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90. Z is for pedestrian

zebra
The city seems to be going "? although hesitatingly "? to the zebras, and that could mean a safer city for walkers. Zebra pedestrian crossings are beginning to turn up at some westside intersections as a replacement to the ubiquitous two-stripe crosswalk. The vertical variant of broad-strip marking "? there is a diagonal variant "? has been in use on British streets since the early 1950s. The one on London's Abby Road is famous.

According to studies, the two-stripe crosswalk (two full-length stripes perpendicular to traffic) can't be seen by drivers from farther than 100 feet. A zebra-striped crosswalk is visible from greater distances. Also, the greater contrast of the wide crosswalk lines highlights the presence of someone crossing.

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Zebras aren't without their own problems. The thermoplastic stripes can be slippery when wet. They wear out more quickly (as cars brake and accelerate over them). And they cost more to apply ($200 for zebras, $50 for two-line crosswalks). In response, some cities have begun to apply a narrower stripe. A variant called the "piano stripe" is placed so that traffic actually passes between the stripes.

More zebras might improve the troubled relationship between cars and pedestrians in L.A. Statistics tally a relatively high death count in the Los Angeles-Long Beach-Orange County region: 247 and 244 pedestrian deaths in 2007 and 2008 respectively. As passengers become safer in airbag equipped cars, the proportion of pedestrians killed goes up. Almost 27 percent of all highway deaths in the region are pedestrians. Significantly, 16 percent of these fatalities were pedestrians older than 70.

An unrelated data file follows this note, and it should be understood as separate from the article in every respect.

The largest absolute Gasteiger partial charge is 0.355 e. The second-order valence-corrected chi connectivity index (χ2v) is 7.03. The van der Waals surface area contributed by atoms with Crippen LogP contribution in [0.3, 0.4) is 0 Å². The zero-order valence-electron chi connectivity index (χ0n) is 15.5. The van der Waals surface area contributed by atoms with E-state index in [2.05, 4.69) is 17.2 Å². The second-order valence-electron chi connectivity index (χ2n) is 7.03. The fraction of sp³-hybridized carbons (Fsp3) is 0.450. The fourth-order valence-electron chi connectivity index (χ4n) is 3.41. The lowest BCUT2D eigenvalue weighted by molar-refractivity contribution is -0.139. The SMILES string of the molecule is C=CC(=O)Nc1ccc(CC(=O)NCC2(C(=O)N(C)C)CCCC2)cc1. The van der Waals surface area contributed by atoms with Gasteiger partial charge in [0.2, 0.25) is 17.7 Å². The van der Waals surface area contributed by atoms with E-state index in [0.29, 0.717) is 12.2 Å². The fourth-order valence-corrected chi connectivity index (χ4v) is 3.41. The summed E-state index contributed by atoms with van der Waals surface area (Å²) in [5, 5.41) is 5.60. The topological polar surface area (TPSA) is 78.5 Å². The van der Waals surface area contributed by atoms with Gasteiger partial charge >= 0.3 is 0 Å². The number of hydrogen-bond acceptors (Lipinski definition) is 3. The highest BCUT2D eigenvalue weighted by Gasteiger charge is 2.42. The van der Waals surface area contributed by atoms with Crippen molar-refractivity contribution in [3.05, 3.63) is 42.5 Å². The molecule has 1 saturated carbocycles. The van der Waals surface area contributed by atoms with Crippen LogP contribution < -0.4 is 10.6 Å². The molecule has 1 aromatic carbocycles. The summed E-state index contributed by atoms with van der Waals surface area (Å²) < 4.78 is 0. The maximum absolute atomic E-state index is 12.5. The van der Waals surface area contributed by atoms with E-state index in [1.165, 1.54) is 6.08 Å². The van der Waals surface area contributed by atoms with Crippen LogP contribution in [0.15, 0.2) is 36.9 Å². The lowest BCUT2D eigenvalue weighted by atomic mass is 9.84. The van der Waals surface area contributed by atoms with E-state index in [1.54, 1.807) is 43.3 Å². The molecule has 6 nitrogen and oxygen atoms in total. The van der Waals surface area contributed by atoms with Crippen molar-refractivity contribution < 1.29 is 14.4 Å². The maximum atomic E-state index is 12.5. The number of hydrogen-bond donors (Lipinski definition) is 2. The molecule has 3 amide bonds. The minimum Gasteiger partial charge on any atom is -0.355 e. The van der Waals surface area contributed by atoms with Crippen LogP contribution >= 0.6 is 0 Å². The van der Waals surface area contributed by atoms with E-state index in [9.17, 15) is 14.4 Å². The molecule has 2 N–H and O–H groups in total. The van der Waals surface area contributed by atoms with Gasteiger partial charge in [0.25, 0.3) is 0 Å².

Anything that would make a walker more visible, particularly after dark, would be an improvement, even if the wide crosswalk markings were less durable.

Giving pedestrians more confidence in their traverse from curb to curb would seem to be a very good thing. Not necessarily. Traffic engineers have been removing crosswalks from midblock locations for at least twenty years on the theory that the lines give walkers too much confidence. Distracted pedestrians and distracted drivers combine lethally in Los Angeles too often.

Who to favor on the mean streets of the city doesn't have an easy answer. Motorists and bicyclists have competing claims. And pedestrians, in my experience, get little respect from either. Such is the power of wheels in Los Angeles; anything rolling beats anything on foot . . . in a zebra or out of it.

The image on this page was made by Flickr user Mats Lindh. It was used under a Creative Commons license.

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